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Since using grub 2 I am puzzled by the way the boot menu is created. I usually have some extra installations on different disks or partitions. When doing a os-prober and grub-update my menu will contain all combinations of all systems and all kernels. I think I understand, that this is, because the system cannot know which kernel belongs to which system. And probably it is not a ood idea to put all the kernels into the boot partition. But, that is not actually my decision. I am mainly using ubuntu, but I would like to get a understanding, how I should create a multiboot environment properly in the general case. Assuming, that grub 2 is involved.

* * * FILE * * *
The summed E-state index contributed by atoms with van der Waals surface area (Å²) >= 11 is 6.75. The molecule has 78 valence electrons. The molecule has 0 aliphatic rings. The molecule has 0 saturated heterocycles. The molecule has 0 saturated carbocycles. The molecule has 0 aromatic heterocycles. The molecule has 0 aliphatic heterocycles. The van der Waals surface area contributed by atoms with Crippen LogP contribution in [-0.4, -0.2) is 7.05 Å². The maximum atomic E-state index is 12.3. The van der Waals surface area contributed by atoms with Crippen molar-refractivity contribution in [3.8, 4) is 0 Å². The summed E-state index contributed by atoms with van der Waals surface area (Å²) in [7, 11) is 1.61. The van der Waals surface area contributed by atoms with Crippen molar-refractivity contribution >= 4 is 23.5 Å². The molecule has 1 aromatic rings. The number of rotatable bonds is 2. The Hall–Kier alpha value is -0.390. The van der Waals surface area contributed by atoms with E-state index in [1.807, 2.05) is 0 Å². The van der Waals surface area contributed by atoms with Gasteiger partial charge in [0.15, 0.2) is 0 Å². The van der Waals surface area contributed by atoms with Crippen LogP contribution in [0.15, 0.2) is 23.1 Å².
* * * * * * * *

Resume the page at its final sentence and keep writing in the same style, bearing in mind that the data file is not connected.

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migrated from serverfault.com May 13 '12 at 18:23

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is my question so stupid? –  Ingo Apr 29 '12 at 10:41
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Can you paste the grub.cfg which gets generated, and explain why it doesn't look like you want it to? –  mgorven May 1 '12 at 4:58

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